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SCM in Merseyside SMEs: benefits and barriers

SCM in Merseyside SMEs: benefits and barriers Purpose – This paper aims to present the results of a study of supply chain management (SCM) practice in small‐ to medium‐sized enterprises (SMEs) in Merseyside, UK. Design/methodology/approach – A questionnaire is used to identify the perceived benefits, barriers and attitudes towards SCM. The questionnaire was distributed to 250 SMEs in the Merseyside area. A total of 60 usable replies were received. Findings – The results reveal the perceived benefits of SCM to SMEs, which centre on SCM as a means to improve customer responsiveness. It also reveals concerns over SMEs' ability to adapt to these new working relationships and therefore gain the desired benefits. Analysis of these barriers highlights that they reside at the individual, relational and organisational level, thus increasing the complexity of adapting to SCM. Research limitations/implications – Given the focus of the paper, this only looked at SMEs in the Merseyside area. Practical implications – The paper provides thoughts on how SMEs can improve SCM within their own organisations and supply chains. This includes the adoption of a multi‐faceted change management approach to facilitate the adoption of SCM. This needs to cover the individual, relational and organisational levels. Originality/value – Much of the SCM literature is dominated by case studies of large manufacturing organisations. The focus on the barriers and benefits to SMEs in a regional area is thus an identified gap in the extant literature. http://www.deepdyve.com/assets/images/DeepDyve-Logo-lg.png The TQM Journal Emerald Publishing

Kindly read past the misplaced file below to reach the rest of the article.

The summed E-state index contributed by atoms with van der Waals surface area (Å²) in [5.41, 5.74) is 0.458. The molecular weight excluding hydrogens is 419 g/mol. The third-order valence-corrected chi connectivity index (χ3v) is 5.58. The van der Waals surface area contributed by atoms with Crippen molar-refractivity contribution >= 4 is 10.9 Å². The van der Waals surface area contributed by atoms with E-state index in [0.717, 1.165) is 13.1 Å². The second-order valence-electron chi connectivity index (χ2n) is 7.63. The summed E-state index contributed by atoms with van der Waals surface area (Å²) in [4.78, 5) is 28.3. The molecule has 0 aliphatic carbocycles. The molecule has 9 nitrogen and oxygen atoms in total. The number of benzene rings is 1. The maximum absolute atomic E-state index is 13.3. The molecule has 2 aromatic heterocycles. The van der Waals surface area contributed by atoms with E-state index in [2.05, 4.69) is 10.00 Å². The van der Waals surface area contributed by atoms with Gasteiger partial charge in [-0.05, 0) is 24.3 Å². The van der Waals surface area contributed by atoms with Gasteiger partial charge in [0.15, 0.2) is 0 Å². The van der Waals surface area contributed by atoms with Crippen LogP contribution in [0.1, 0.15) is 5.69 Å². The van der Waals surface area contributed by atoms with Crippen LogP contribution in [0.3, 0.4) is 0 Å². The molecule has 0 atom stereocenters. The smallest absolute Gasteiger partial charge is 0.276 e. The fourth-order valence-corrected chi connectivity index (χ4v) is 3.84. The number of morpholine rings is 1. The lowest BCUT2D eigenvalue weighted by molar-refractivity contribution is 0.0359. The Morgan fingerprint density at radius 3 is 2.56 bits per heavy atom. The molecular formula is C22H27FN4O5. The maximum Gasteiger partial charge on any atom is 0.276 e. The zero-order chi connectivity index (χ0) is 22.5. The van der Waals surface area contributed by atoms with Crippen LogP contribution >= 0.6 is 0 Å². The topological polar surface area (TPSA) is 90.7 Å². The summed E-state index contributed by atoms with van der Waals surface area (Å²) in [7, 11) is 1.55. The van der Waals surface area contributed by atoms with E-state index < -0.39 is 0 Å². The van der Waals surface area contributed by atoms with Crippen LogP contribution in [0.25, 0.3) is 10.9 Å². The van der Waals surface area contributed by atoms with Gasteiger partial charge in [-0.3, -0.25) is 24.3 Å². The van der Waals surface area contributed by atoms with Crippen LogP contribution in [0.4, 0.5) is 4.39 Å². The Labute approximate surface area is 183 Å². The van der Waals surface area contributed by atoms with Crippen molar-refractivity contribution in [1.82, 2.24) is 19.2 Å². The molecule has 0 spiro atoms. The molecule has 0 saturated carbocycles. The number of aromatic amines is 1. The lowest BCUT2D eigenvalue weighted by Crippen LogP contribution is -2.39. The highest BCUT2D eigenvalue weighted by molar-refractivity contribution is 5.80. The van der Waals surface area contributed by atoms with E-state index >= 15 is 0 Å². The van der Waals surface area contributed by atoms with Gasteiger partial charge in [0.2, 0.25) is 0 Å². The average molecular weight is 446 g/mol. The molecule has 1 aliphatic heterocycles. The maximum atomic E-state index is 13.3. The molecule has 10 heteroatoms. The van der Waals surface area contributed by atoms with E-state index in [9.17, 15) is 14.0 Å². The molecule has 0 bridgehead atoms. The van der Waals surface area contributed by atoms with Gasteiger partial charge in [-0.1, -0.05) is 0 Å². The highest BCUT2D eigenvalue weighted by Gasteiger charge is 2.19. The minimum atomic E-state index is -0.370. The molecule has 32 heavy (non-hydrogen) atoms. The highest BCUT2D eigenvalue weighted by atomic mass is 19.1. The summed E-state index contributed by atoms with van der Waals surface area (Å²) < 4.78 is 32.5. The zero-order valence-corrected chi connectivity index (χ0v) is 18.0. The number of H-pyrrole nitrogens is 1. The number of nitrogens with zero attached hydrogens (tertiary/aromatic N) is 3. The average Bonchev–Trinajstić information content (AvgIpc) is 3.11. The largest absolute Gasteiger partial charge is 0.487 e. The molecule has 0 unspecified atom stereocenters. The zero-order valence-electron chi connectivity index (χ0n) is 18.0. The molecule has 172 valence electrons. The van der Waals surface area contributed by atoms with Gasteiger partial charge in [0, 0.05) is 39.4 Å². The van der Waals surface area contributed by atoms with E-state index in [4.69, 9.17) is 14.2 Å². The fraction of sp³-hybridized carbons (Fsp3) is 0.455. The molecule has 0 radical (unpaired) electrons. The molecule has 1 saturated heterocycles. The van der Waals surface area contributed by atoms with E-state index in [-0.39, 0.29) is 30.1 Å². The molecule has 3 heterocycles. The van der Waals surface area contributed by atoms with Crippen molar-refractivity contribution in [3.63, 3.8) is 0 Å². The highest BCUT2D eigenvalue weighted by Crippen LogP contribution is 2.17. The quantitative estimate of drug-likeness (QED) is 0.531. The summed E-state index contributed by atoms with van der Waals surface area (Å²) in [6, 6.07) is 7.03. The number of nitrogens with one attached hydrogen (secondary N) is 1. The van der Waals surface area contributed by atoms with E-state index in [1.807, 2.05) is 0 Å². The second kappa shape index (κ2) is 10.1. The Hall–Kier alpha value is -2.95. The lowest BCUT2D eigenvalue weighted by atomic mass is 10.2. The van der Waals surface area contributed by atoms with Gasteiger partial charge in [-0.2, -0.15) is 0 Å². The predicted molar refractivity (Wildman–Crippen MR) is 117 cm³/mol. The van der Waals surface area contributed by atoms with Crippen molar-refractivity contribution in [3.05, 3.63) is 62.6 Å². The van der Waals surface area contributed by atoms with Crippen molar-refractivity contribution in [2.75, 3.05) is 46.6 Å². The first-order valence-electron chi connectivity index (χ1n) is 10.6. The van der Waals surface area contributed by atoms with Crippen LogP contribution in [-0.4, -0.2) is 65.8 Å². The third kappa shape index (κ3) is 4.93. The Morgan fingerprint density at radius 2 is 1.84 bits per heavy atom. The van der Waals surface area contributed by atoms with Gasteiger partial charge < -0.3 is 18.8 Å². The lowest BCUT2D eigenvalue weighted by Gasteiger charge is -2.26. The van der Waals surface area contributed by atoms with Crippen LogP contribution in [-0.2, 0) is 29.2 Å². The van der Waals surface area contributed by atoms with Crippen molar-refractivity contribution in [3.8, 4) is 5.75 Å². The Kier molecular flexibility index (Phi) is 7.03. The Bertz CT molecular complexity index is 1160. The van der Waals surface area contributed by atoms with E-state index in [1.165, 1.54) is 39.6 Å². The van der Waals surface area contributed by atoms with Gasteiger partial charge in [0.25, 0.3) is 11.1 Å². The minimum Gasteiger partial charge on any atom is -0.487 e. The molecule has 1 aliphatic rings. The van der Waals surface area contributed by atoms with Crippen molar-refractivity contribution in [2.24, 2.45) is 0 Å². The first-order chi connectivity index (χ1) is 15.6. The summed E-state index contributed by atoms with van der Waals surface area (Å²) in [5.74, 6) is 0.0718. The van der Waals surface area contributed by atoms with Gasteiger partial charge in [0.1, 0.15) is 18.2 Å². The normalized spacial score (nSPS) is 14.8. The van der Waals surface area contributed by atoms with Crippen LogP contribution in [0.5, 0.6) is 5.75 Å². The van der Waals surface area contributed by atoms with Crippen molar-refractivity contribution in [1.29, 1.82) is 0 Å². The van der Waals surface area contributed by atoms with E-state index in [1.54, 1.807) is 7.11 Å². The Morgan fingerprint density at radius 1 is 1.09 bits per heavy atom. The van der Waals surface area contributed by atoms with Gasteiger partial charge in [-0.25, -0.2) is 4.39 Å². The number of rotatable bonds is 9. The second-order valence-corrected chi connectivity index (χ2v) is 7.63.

SCM in Merseyside SMEs: benefits and barriers

The TQM Journal , Volume 20 (3): 10 – Apr 25, 2008

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Publisher
Emerald Publishing
Copyright
Copyright © 2008 Emerald Group Publishing Limited. All rights reserved.
ISSN
1754-2731
DOI
10.1108/17542730810867245
Publisher site
See Article on Publisher Site

Abstract

Purpose – This paper aims to present the results of a study of supply chain management (SCM) practice in small‐ to medium‐sized enterprises (SMEs) in Merseyside, UK. Design/methodology/approach – A questionnaire is used to identify the perceived benefits, barriers and attitudes towards SCM. The questionnaire was distributed to 250 SMEs in the Merseyside area. A total of 60 usable replies were received. Findings – The results reveal the perceived benefits of SCM to SMEs, which centre on SCM as a means to improve customer responsiveness. It also reveals concerns over SMEs' ability to adapt to these new working relationships and therefore gain the desired benefits. Analysis of these barriers highlights that they reside at the individual, relational and organisational level, thus increasing the complexity of adapting to SCM. Research limitations/implications – Given the focus of the paper, this only looked at SMEs in the Merseyside area. Practical implications – The paper provides thoughts on how SMEs can improve SCM within their own organisations and supply chains. This includes the adoption of a multi‐faceted change management approach to facilitate the adoption of SCM. This needs to cover the individual, relational and organisational levels. Originality/value – Much of the SCM literature is dominated by case studies of large manufacturing organisations. The focus on the barriers and benefits to SMEs in a regional area is thus an identified gap in the extant literature.

Journal

The TQM JournalEmerald Publishing

Published: Apr 25, 2008

Keywords: Supply chain management; Small to medium‐sized enterprises; Integration

References